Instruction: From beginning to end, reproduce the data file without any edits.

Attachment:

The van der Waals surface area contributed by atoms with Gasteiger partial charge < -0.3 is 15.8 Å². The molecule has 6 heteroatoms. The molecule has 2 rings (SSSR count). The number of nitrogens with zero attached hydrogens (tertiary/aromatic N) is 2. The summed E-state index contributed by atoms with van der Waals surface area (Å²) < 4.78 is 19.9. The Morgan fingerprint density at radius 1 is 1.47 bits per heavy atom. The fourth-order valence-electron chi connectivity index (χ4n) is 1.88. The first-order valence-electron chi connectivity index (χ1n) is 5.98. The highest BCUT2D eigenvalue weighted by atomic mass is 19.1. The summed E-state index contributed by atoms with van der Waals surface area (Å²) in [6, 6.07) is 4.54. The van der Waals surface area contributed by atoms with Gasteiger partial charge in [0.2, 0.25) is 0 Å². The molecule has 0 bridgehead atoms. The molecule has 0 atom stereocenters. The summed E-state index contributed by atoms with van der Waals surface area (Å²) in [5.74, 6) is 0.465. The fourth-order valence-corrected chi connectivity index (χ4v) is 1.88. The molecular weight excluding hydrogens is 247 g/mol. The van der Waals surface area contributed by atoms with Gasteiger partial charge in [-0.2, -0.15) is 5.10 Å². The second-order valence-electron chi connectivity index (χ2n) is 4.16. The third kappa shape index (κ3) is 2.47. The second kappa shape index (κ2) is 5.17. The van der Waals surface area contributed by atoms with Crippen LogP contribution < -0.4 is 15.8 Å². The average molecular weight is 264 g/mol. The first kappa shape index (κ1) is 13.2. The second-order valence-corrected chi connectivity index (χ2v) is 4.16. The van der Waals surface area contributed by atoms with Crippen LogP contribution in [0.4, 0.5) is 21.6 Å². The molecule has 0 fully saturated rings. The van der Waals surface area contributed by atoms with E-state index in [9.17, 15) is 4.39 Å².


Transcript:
The van der Waals surface area contributed by atoms with Gasteiger partial charge < -0.3 is 15.8 Å². The molecule has 6 heteroatoms. The molecule has 2 rings (SSSR count). The number of nitrogens with zero attached hydrogens (tertiary/aromatic N) is 2. The summed E-state index contributed by atoms with van der Waals surface area (Å²) < 4.78 is 19.9. The Morgan fingerprint density at radius 1 is 1.47 bits per heavy atom. The fourth-order valence-electron chi connectivity index (χ4n) is 1.88. The first-order valence-electron chi connectivity index (χ1n) is 5.98. The highest BCUT2D eigenvalue weighted by atomic mass is 19.1. The summed E-state index contributed by atoms with van der Waals surface area (Å²) in [6, 6.07) is 4.54. The van der Waals surface area contributed by atoms with Gasteiger partial charge in [0.2, 0.25) is 0 Å². The molecule has 0 bridgehead atoms. The molecule has 0 atom stereocenters. The summed E-state index contributed by atoms with van der Waals surface area (Å²) in [5.74, 6) is 0.465. The fourth-order valence-corrected chi connectivity index (χ4v) is 1.88. The molecular weight excluding hydrogens is 247 g/mol. The van der Waals surface area contributed by atoms with Gasteiger partial charge in [-0.2, -0.15) is 5.10 Å². The second-order valence-electron chi connectivity index (χ2n) is 4.16. The third kappa shape index (κ3) is 2.47. The second kappa shape index (κ2) is 5.17. The van der Waals surface area contributed by atoms with Crippen LogP contribution < -0.4 is 15.8 Å². The average molecular weight is 264 g/mol. The first kappa shape index (κ1) is 13.2. The second-order valence-corrected chi connectivity index (χ2v) is 4.16. The van der Waals surface area contributed by atoms with Crippen LogP contribution in [0.4, 0.5) is 21.6 Å². The molecule has 0 fully saturated rings. The van der Waals surface area contributed by atoms with E-state index in [9.17, 15) is 4.39 Å².